Alternative Spring Break
Skidmore students did some amazing things during spring break this year.
Alternative Spring Break is a weeklong service opportunity in which participants travel to help meet needs in various communities. Skidmore’s Alternative Spring Break program is offered through the Office of Community Service.
Michelle Hubbs, director of the Office of Community Service, explained the value of these experiences. “Alternative Spring Breaks help students become informed, responsible citizens. They provide experiences that encourage students to examine their values, develop practical competencies, and apply their learning to find solutions for social and civic problems,” she said.
This spring, nearly 30 students traveled to Peru, Guatemala, New York City, Macon, Georgia, and Troy, New York, to address social issues. Read their stories below.
Pictures by Darren Drabek, Lizzie Dean '14, Tessa Kalinosky '16, and Jane Dowd '14.
New York City Urban Project (NYCUP)
Who: Heather Zhang ’15 and 194 college students from across America.
Where: New York City
In their own words: “We worked with community members of all levels to shed light on and work against social justice issues that contribute to larger systemic problems. Students of all backgrounds are challenged to contemplate how justice and God work in one context personally, relationally, systemically throughout the week, through service and workshops. While helping promote the LoGOFF (Local Green Organic Fair and Free) initiative, students are shown and help to show how consumers can make practical steps towards stopping the injustices involved in the production of our everyday goods. Social injustice is and can be combatted on a day-to-day basis and that's a message NYCUP seeks to send back with each student to live out and spread.” — Heather Zhang ’15
2 Habitat for Humanity builds
Who: Migle Vilunaite ’17, Lithuania; Mario Hyman ’16, Jamaica; Effrosyni “Frini” Chantzi ’17, Greece; Kengthsagn Louis ’17, Haiti; Doolun Anyam ’16, Nigeria; and Darren Drabek and Subhan Ali, international student advisors
Where: Fox Hollow town houses in Troy, NY
In their own words: “We stapled plastic covering over insulated walls; cut and installed sheet rock on the ceilings and walls of the home. We also learned cutting, measuring, and drilling skills. We were assisted by two Habitat for Humanity site managers and by a future homeowner who is required to log 365 hours of service to the construction of the home to qualify for the 0 percent interest loan when purchasing the $120,000 three-bedroom home.” — Darren Drabek, Student Academic Services
Who: Tessa Kalinosky ’16, Victor Jaskula ’17, Arlene Hernandez ’17, Elsa Chen ’15
Where: Macon, Georgia
In their own words: "The trip was great. In addition to meeting incredible people from Macon Area Habitat for Humanity, we also got to spend the week with a group of 14 students from Carnegie Mellon University and eight Care-a-Vanners. We spent a good portion of the week rehabbing a house. While on the trip we discussed the fact that some of the tasks seemed unimportant but overall they meant that this house would be a better place to live and made a huge difference in the big picture. We also volunteered at the ReStore, cleaning and organizing the inventory and space. We're all excited to do more for Habitat for Humanity in the future." — Tessa Kalinosky ’16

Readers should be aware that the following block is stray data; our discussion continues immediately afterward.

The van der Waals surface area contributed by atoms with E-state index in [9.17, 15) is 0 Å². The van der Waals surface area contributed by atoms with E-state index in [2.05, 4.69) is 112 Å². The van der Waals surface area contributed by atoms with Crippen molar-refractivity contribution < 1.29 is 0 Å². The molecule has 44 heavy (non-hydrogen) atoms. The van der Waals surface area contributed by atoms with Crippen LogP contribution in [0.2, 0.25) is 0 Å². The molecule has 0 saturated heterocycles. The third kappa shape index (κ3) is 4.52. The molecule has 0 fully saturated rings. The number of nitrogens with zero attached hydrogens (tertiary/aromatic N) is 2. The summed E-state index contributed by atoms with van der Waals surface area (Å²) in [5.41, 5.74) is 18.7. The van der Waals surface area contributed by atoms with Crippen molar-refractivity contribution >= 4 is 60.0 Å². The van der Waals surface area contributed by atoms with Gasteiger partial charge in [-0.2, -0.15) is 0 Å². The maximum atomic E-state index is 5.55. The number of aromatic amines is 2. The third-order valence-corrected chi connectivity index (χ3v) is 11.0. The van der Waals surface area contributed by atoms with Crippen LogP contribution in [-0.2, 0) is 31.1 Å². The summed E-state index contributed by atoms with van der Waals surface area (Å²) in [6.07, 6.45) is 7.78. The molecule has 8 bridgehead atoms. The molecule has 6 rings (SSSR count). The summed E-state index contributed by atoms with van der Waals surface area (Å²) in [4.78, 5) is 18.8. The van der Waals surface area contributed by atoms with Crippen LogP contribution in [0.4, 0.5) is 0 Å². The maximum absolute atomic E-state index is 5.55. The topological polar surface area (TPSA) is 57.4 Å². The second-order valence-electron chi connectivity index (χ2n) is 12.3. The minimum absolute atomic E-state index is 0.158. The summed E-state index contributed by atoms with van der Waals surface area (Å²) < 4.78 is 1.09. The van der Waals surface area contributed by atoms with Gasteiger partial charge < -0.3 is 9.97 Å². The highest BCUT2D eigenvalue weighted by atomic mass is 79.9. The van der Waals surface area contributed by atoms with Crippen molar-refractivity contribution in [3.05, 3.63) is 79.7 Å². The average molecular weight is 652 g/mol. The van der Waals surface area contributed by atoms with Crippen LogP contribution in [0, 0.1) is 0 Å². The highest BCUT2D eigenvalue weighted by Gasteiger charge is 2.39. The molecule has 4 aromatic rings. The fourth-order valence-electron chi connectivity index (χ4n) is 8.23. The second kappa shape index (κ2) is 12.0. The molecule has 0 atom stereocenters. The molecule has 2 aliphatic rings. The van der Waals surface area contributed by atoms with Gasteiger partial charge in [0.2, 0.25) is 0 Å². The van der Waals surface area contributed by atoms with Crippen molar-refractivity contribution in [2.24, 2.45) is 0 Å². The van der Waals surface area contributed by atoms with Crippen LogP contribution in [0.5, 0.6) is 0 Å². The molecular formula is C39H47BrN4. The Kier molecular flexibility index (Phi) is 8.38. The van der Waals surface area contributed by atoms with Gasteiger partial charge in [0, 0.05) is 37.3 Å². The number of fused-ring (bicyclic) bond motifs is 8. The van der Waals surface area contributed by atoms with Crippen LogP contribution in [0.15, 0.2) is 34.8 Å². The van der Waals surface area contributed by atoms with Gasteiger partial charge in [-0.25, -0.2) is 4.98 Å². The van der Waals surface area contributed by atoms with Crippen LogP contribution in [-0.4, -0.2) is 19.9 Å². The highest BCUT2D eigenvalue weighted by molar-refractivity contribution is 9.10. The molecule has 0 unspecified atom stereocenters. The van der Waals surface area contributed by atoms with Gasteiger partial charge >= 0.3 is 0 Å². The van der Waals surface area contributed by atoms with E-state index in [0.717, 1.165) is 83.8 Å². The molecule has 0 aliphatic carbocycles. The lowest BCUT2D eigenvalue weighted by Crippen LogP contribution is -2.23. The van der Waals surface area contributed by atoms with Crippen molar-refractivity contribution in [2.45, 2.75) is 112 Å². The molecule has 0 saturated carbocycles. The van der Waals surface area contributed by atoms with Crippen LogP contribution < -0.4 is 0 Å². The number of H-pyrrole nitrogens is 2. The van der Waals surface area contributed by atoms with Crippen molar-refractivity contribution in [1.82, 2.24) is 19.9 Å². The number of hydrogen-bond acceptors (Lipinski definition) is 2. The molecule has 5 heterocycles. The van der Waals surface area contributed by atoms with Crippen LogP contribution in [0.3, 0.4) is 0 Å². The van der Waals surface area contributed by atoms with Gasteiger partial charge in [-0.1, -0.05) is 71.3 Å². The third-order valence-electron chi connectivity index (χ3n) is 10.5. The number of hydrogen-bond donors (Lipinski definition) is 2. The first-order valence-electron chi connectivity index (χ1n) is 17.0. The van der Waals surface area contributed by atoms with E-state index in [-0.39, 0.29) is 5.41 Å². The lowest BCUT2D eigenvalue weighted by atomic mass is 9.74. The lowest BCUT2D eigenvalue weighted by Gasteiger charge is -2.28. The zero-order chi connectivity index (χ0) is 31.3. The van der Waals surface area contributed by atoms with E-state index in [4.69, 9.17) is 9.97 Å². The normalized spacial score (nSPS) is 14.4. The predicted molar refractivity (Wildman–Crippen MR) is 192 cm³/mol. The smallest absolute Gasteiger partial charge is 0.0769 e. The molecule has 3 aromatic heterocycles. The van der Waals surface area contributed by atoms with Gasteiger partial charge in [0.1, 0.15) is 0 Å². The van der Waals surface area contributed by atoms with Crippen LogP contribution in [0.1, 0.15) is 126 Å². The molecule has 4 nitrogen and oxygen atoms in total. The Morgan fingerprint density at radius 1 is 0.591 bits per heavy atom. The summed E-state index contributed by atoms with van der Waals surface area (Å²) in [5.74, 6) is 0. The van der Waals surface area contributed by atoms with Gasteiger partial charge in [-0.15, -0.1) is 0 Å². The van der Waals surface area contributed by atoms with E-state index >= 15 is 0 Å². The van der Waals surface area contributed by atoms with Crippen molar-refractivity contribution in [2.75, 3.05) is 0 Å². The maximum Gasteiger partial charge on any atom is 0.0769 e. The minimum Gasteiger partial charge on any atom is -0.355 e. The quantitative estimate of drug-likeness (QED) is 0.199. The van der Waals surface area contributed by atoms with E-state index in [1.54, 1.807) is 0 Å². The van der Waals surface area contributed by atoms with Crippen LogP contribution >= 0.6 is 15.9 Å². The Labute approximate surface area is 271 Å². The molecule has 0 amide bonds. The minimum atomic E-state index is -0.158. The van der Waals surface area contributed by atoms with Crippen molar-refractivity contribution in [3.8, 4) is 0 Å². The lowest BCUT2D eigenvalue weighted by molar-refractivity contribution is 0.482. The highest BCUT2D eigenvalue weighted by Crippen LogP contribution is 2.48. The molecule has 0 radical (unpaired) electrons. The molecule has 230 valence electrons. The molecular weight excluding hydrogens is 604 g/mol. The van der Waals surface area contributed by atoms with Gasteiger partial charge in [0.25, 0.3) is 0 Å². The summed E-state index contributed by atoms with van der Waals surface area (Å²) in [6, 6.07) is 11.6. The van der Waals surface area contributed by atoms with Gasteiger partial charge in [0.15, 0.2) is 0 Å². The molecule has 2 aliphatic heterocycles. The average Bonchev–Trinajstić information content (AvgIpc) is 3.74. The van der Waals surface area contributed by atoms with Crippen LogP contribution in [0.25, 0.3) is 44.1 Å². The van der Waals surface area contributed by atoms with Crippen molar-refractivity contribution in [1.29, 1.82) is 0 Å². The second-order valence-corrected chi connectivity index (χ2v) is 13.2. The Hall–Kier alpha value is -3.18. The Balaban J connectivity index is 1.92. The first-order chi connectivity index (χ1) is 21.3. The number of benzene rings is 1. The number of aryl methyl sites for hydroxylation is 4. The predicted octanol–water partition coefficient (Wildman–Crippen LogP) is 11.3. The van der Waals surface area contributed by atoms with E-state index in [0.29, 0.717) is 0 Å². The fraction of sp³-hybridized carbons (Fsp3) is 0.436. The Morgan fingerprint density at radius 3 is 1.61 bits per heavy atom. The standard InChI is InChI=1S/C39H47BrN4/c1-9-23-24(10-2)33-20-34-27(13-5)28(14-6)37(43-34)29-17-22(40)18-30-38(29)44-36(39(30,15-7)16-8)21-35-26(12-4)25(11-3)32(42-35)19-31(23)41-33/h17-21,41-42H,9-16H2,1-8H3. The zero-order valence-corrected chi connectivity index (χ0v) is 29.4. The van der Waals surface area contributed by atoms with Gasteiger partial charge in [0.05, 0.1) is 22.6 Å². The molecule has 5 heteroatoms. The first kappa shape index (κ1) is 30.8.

Who: Building on the work of alumna Megan McAdams '08, Jane Dowd '14 was a prime motivator of this project, which included the assistance of three faculty: Maria Lander, Latin American Studies, Jordana Dym, history, and Viviana Rangil, Spanish, and 12 students.
In their own words: “The experience in Guatemala was incredible for academic, social, and personal reasons. In order to understand Safe Passage, an organization that works with the families who work within the Guatemala City Municipal Dump, it is necessary to learn about recent Guatemalan history. This trip informed students of the recent Guatemalan Civil War, ethnic tensions within the country, and also important issues surrounding the effects of globalization and foreign intervention in Latin America. Our group was formed from a diverse array of class years, majors, and interests, and we were so lucky to be able to contribute to each other's experience in uniquely important ways. I think it is safe to say that it is a trip that no one will forget. Now that the connection has been made between Skidmore and Safe Passage, I feel confident that the passion of the students involved in this trip will carry it successfully into the future.” — Jane Dowd ’14
The Guatemala experience was distinctive because it also required students to meet regularly once a week on campus prior to spring break, to prepare for their journey. Said Hubbs, "The Office of Community Service has coordinated alternative spring breaks for many years. However, this is the first year the office has partnered with an academic department to create a truly comprehensive experience. This co-curricular experience, combined with strong curricular preparation, helped to strengthen the overall impact of the trip for the students and reminded them of the importance of being responsible visitors in a foreign country."
Who: Wendy Collins ’17, Kim Korioth ’15, and Alison Love ’17
Where: Lima, Peru
In their own words: “We volunteered alongside other college students for a group called Med Life in Lima, Peru, traveling to indigenous villages around Lima to set up mobile medical clinics to help doctors treat people who have likely never been seen by a doctor before.” — Kim Korioth ’15